The state of Texas continues to boast some of the most talented and forward-thining stem cell researchers. Among them are stand-out researchers from both Baylor College of Medicine, University of Houston, and Texas A&M, which were recently given grant awards among a group of seven researchers focused on non-embryonic stem cell biology. The grants, which are part of over $2 million in total grant funding, were awarded by the Center for the Advancement of Science in Space (CASIS), a nonprofit organization responsible for managing and promoting research aboard the International Space Station’s U.S. National Laboratory.
The grants were given by CASIS based on selected experiments that were chosen from a large pool of submission as part of the organization’s Request for Proposals titled “The Impact of Microgravity on Fundamental Stem Cell Properties.” The scope of the request focused on the following:
Stem cells are cells that have not yet completed differentiation, the change that occurs when cells and tissues become more specialized in their functions. They display remarkable plasticity in their ability to give rise to a spectrum of cell types and ensure life-long tissue rejuvenation and regeneration. Each experiment will use the unique microgravity environment aboard the space station to conduct experimentation that could produce tremendous health benefits for humankind – via advancements in drug screening, tissue engineering/regeneration, cell replacement therapy and cell reprogramming.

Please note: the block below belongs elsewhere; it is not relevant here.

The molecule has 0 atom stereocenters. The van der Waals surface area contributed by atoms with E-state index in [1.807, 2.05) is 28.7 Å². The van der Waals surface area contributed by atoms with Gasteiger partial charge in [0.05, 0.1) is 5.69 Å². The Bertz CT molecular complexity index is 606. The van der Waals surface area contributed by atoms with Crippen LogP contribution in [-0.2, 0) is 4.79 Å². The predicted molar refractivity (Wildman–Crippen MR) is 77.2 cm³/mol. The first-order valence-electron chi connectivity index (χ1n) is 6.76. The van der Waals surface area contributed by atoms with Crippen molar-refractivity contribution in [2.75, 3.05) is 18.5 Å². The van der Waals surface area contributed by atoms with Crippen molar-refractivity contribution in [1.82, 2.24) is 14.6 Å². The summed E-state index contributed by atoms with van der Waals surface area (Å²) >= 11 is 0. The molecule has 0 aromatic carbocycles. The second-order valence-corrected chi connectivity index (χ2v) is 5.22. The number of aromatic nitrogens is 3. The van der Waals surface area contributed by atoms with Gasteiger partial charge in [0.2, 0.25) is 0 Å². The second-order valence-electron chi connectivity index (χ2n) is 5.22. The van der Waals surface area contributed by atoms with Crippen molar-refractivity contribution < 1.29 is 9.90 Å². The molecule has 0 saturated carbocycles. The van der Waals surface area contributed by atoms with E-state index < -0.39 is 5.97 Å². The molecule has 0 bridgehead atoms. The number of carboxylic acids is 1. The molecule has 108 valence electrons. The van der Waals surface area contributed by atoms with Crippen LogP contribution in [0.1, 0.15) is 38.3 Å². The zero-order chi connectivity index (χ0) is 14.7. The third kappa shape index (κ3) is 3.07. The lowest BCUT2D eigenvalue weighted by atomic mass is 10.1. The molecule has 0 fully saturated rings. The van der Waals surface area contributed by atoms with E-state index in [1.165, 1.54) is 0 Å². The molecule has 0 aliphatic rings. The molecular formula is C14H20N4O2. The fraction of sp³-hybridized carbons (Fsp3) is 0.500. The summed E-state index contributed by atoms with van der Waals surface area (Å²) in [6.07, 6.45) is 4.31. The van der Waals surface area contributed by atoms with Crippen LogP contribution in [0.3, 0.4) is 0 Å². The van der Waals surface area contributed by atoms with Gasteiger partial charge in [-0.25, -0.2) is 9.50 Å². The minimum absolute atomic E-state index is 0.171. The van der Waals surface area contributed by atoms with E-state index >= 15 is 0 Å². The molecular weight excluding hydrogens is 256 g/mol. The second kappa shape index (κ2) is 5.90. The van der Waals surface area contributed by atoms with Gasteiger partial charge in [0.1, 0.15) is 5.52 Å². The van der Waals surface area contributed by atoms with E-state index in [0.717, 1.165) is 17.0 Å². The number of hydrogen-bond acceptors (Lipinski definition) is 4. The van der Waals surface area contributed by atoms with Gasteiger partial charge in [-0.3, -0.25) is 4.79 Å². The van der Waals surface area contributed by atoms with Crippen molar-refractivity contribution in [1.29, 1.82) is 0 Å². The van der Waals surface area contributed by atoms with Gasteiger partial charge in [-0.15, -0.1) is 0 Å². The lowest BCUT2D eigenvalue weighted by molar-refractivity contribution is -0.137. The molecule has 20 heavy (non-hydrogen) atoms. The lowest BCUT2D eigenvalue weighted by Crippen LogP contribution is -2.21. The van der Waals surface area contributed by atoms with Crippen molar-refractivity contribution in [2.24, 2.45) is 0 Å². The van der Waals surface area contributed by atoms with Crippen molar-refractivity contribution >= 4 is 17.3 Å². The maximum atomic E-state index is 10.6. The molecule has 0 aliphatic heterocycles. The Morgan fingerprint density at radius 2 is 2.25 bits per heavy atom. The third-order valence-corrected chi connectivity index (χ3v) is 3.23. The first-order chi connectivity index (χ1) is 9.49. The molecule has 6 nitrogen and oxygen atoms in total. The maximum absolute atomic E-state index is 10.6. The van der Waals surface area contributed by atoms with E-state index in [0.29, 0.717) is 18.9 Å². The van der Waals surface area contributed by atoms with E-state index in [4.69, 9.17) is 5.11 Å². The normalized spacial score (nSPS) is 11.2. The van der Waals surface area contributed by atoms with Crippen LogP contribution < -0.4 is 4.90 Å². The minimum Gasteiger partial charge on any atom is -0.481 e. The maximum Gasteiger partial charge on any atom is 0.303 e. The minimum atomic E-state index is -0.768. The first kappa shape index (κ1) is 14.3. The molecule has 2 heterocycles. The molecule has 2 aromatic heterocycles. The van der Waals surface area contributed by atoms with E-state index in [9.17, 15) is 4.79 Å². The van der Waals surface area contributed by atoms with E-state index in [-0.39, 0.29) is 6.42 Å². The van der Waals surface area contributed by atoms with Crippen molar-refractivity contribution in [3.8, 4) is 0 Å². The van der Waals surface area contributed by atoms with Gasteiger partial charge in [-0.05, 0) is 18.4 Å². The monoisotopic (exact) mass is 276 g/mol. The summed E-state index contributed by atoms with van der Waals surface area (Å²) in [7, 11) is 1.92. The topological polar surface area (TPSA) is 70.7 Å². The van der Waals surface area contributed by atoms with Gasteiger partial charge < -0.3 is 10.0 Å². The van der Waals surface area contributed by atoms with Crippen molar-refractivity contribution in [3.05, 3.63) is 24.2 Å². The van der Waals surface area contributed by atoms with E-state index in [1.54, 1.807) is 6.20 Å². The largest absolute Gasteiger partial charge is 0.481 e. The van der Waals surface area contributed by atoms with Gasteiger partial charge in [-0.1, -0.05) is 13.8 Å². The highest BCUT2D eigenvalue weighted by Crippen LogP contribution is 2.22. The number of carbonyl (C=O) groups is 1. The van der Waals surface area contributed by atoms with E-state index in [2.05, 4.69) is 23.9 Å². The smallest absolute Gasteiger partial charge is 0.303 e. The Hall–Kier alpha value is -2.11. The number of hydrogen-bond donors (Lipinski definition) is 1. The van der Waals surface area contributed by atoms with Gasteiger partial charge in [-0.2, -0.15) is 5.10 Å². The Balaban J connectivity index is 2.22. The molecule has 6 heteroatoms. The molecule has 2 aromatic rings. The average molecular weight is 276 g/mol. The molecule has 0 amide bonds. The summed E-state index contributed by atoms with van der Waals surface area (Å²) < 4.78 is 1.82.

One of the grants went to Dr. Carl Gregory from Texas A&M Health Science Center, together with Drs. Roland Kaunas and Jun Kameoka from Texas A&M Departments of Biomedical and Electrical & Computer Engineering. This team will work toward developing a new system for co-culturing and analyzing stem cells mixed with bone tumor cells in microgravity. Since 35-50% of cancers metastasize to bone, this project will facilitate identification of potential molecular targets for drugs that target these types of cancer.
In addition, Dr. Robert Schwartz from the University of Houston, working with Drs. Clifford Dacso and Austin Cooney at Baylor College of Medicine, “will examine the effect of simulated microgravity on two critical genes involved in reprogramming fibroblasts into cardiac progenitor cells, toward potential cell therapies.”